It’s a hit-or-miss to leverage product analytics tools today, like Amplitude, Heap, or Mixpanel to locate and define your adjacent users. Even assuming that (a) your analytical setup is rich and (b) you have all the activity events and properties you need, and (C) you also have enough historical data for all the events, you still face multiple challenges with this specific cohort:
1. Adjacent users group is mixed
Unlike other product personas, the adjacent users group is mixed.
By its definition, this group is across different stages of your product lifecycle (e.g it’s in your signup funnel, activation funnel, top features, rare-used features, paid subscriptions, free usage, etc) You can’t simply pick a specific event, and list a few user attributes and wrap it in a cohort group (like you would do with the activated or core users). You literally have to select every event you have with every user property your analytics has. You probably don’t want to use “any active event” (as a common option) because login, app open or screen view won’t be sufficient. You would need to create a custom event and come up with over-complicated dates logic to figure out the right frequency of usage.
2. Adjacent users group is dynamic
As I said above, this group will contain all types of users you pull into your funnel with various attributes and properties. In my experience, you will need to leverage more user properties instead of event properties to define a cohort.
The common challenge with user properties is that you can have only one value per user for a particular event. So you have to set the logic for which value to pick up - (1) the initial one or (2) the latest one. Both cases are bad for analytics:
Case 1: the initial value will stay the same for that user and won’t be overridden by the most recent value.
Case 2: the latest value will override the previous value for that user.
For example, let’s say a user purchased a paid subscription. The user property in your analytics might be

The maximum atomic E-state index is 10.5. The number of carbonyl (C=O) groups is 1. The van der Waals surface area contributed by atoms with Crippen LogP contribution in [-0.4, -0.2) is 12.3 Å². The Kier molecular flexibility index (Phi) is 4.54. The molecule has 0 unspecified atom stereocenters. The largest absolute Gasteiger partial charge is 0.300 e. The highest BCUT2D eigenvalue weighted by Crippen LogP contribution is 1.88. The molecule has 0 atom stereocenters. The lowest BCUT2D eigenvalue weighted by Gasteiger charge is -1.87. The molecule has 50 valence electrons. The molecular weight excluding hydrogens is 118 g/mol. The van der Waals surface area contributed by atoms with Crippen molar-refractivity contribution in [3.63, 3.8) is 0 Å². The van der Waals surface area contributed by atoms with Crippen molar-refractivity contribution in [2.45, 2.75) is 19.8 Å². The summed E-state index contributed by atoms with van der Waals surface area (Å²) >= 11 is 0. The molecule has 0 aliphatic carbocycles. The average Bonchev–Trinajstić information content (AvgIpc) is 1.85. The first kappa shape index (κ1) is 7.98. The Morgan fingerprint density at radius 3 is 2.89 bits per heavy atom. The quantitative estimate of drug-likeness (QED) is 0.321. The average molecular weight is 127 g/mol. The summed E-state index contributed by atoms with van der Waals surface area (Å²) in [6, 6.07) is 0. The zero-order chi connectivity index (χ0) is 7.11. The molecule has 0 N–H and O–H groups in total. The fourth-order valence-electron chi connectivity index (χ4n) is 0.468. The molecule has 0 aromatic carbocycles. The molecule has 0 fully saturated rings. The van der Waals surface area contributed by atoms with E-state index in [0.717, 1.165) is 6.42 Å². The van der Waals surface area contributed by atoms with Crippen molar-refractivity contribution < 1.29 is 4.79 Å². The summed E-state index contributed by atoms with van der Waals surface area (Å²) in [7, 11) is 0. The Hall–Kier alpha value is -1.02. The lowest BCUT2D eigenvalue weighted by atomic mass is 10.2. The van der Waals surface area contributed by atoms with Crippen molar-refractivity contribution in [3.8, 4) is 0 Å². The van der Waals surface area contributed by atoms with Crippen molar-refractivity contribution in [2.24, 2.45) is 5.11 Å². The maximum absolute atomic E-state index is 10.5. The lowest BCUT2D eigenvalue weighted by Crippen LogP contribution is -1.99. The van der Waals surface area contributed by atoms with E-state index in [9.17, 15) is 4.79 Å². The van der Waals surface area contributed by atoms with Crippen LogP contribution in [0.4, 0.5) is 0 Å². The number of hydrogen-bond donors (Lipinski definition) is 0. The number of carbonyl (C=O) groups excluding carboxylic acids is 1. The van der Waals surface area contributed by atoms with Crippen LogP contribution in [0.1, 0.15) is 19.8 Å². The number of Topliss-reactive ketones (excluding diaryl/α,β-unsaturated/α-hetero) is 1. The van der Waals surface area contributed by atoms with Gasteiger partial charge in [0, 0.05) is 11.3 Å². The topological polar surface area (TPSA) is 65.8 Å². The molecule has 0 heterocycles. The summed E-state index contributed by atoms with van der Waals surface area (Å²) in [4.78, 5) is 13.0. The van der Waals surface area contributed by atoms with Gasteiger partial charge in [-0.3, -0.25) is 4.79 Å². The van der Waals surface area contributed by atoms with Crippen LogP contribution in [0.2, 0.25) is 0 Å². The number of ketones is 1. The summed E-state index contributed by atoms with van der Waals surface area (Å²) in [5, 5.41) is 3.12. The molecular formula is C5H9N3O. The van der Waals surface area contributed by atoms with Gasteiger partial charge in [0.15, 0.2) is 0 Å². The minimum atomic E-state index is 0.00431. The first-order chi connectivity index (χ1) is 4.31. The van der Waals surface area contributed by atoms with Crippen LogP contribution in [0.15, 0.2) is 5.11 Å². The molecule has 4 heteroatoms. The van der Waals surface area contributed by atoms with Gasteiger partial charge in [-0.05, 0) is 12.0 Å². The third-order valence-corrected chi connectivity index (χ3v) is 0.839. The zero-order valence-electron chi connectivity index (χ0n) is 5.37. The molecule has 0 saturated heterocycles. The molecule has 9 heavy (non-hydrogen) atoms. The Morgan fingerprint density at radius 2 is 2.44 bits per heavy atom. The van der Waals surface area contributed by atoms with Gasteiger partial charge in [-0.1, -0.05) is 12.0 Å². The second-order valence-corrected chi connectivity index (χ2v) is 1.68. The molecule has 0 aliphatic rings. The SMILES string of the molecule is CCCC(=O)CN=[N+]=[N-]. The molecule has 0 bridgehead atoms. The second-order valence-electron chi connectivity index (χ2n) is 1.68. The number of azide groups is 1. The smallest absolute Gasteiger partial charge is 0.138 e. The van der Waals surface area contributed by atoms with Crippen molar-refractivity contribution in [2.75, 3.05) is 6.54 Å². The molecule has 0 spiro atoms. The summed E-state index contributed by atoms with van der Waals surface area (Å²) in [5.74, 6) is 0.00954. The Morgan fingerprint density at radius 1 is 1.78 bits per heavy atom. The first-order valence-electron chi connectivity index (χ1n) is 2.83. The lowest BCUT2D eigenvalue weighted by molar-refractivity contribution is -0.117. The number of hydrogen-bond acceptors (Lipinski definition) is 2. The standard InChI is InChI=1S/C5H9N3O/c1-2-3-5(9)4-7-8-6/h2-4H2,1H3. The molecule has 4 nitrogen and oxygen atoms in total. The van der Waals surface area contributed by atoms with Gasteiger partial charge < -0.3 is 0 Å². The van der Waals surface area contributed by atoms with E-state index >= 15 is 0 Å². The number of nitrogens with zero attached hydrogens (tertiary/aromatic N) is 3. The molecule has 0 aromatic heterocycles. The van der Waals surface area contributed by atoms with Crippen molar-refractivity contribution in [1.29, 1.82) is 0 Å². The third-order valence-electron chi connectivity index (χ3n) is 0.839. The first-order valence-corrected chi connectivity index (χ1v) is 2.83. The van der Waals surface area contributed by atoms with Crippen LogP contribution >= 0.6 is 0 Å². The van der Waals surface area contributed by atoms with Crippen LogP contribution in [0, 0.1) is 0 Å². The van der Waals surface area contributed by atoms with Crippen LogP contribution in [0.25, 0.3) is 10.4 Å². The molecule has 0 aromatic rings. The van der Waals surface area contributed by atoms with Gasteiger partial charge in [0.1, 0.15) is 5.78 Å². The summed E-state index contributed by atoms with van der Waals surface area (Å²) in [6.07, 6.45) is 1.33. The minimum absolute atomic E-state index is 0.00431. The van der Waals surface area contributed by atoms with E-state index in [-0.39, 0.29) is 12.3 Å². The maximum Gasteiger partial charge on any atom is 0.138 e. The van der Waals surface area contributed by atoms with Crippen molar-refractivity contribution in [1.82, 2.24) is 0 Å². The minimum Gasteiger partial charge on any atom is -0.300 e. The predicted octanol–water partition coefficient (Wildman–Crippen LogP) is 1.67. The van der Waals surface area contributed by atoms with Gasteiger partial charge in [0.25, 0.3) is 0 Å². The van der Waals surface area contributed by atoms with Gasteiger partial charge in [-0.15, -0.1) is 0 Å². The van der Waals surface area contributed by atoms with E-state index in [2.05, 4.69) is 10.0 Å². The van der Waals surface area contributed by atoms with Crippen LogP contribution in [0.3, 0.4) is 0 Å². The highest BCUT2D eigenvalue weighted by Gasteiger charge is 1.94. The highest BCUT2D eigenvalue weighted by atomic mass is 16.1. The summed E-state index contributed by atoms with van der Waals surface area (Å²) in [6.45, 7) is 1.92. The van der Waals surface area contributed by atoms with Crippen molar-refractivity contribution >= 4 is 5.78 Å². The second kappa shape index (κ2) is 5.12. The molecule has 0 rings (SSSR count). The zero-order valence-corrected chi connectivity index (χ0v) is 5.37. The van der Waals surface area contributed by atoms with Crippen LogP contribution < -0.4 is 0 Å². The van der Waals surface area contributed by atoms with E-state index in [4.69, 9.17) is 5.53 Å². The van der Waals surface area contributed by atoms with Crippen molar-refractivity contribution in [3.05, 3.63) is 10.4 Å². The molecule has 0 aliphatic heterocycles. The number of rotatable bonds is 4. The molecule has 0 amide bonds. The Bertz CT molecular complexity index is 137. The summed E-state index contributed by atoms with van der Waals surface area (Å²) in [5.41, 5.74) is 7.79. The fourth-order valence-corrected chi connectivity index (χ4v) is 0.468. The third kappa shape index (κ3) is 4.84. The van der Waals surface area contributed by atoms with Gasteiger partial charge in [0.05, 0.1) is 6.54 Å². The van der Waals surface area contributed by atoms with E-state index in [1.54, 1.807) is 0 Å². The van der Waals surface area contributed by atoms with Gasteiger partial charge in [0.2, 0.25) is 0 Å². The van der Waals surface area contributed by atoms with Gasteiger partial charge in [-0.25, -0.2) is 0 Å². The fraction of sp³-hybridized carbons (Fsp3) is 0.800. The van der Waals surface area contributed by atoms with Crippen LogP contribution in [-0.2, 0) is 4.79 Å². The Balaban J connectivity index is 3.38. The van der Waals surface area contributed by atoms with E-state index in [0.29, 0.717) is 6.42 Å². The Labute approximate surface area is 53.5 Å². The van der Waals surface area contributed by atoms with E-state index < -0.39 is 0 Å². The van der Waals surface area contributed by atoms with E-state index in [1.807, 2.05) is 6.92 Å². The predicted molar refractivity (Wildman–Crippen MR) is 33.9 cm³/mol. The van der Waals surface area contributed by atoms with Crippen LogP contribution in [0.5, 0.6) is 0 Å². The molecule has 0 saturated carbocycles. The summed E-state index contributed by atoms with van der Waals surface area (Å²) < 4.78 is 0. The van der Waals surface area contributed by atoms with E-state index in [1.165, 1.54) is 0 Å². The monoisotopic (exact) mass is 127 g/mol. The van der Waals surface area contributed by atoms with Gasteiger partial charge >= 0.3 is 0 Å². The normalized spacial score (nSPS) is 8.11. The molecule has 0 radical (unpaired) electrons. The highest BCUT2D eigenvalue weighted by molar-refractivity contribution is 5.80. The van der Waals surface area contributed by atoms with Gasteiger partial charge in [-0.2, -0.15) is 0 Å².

user_status = paid. Then let’s say a user canceled a subscription, so the new user property value for that user will be updated (hopefully, if you do Case 2 above) to
user_status = free. So now, in your analytics, this user will be shown as free. Often, there is no way for you to see if this user ever was a paid customer before in your funnel or a cohort. Or there is no way to specify - this user never was a customer. Having these filters is crucial to locate our group.
3. Adjacent users group is large
This might not be a concern for your team or product, depending on your plan and the volume of events, but it was very much a constraint for multiple clients I worked with.
Be prepared, for unlike power or premium users, the group of adjacent users is large. I believe this is one of the largest personas you have to aim for when iterating your product. You might not be able to simply export it and pass it to your marketing or research teams for further study. You won’t be able to pull a list of different characteristics for these users all at once, too.
4. You can’t check yourself
The challenge with creating product personas is that you must be imbued with the highest confidence that users in your group share similar characteristics. That’s the whole purpose of personas - finding randomly distributed users who share something common with each other.
To validate that your users are correctly grouped, you need to run them against multiple attributes to ensure exactly these 5K users all have a specific event on X day, X week, using X feature, having X number of actions, etc. The only way to do it in Amplitude or similar tools is to look up a specific user and open a log of their activity and endlessly browse through hundreds of events hoping to find THAT one. There is no way of doing so for a group of users.
When product tools fall short of flexibility and trust, old-fashioned data analytics comes to the rescue. Is that a bird? A plane? A nonsensical spreadsheet? No. It’s SQL, here to save the day (and your analytics).
Getting adjacent users in SQL